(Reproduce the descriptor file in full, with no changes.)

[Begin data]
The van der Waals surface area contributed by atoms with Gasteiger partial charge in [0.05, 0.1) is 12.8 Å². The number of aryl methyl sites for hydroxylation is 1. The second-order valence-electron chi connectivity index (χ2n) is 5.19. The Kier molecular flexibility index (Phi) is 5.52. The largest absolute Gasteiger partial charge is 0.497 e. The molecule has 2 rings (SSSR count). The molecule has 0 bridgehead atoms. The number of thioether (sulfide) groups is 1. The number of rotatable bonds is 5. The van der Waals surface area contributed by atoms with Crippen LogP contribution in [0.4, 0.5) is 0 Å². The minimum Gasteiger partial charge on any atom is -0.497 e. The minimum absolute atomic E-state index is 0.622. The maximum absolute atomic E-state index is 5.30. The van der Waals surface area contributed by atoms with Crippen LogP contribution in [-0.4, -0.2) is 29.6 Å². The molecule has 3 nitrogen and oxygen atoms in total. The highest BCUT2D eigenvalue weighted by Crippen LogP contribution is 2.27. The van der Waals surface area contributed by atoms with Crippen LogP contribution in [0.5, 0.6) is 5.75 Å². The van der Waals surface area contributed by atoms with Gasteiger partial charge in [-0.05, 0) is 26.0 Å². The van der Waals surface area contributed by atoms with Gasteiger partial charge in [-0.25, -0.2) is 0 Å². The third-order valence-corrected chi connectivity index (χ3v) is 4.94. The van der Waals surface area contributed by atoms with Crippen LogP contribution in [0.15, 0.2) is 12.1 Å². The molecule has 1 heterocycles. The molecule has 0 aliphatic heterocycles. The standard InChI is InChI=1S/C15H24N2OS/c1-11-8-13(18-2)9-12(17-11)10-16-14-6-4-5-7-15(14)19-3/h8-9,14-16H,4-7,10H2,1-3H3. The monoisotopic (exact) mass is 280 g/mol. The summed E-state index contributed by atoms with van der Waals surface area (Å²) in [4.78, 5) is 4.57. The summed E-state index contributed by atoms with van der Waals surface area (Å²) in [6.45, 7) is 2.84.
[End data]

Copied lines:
The van der Waals surface area contributed by atoms with Gasteiger partial charge in [0.05, 0.1) is 12.8 Å². The number of aryl methyl sites for hydroxylation is 1. The second-order valence-electron chi connectivity index (χ2n) is 5.19. The Kier molecular flexibility index (Phi) is 5.52. The largest absolute Gasteiger partial charge is 0.497 e. The molecule has 2 rings (SSSR count). The molecule has 0 bridgehead atoms. The number of thioether (sulfide) groups is 1. The number of rotatable bonds is 5. The van der Waals surface area contributed by atoms with Crippen LogP contribution in [0.4, 0.5) is 0 Å². The minimum Gasteiger partial charge on any atom is -0.497 e. The minimum absolute atomic E-state index is 0.622. The maximum absolute atomic E-state index is 5.30. The van der Waals surface area contributed by atoms with Crippen LogP contribution in [-0.4, -0.2) is 29.6 Å². The molecule has 3 nitrogen and oxygen atoms in total. The highest BCUT2D eigenvalue weighted by Crippen LogP contribution is 2.27. The van der Waals surface area contributed by atoms with Crippen LogP contribution in [0.5, 0.6) is 5.75 Å². The van der Waals surface area contributed by atoms with Gasteiger partial charge in [-0.05, 0) is 26.0 Å². The van der Waals surface area contributed by atoms with Gasteiger partial charge in [-0.25, -0.2) is 0 Å². The third-order valence-corrected chi connectivity index (χ3v) is 4.94. The van der Waals surface area contributed by atoms with Crippen LogP contribution in [0.15, 0.2) is 12.1 Å². The molecule has 1 heterocycles. The molecule has 0 aliphatic heterocycles. The standard InChI is InChI=1S/C15H24N2OS/c1-11-8-13(18-2)9-12(17-11)10-16-14-6-4-5-7-15(14)19-3/h8-9,14-16H,4-7,10H2,1-3H3. The monoisotopic (exact) mass is 280 g/mol. The summed E-state index contributed by atoms with van der Waals surface area (Å²) in [4.78, 5) is 4.57. The summed E-state index contributed by atoms with van der Waals surface area (Å²) in [6.45, 7) is 2.84.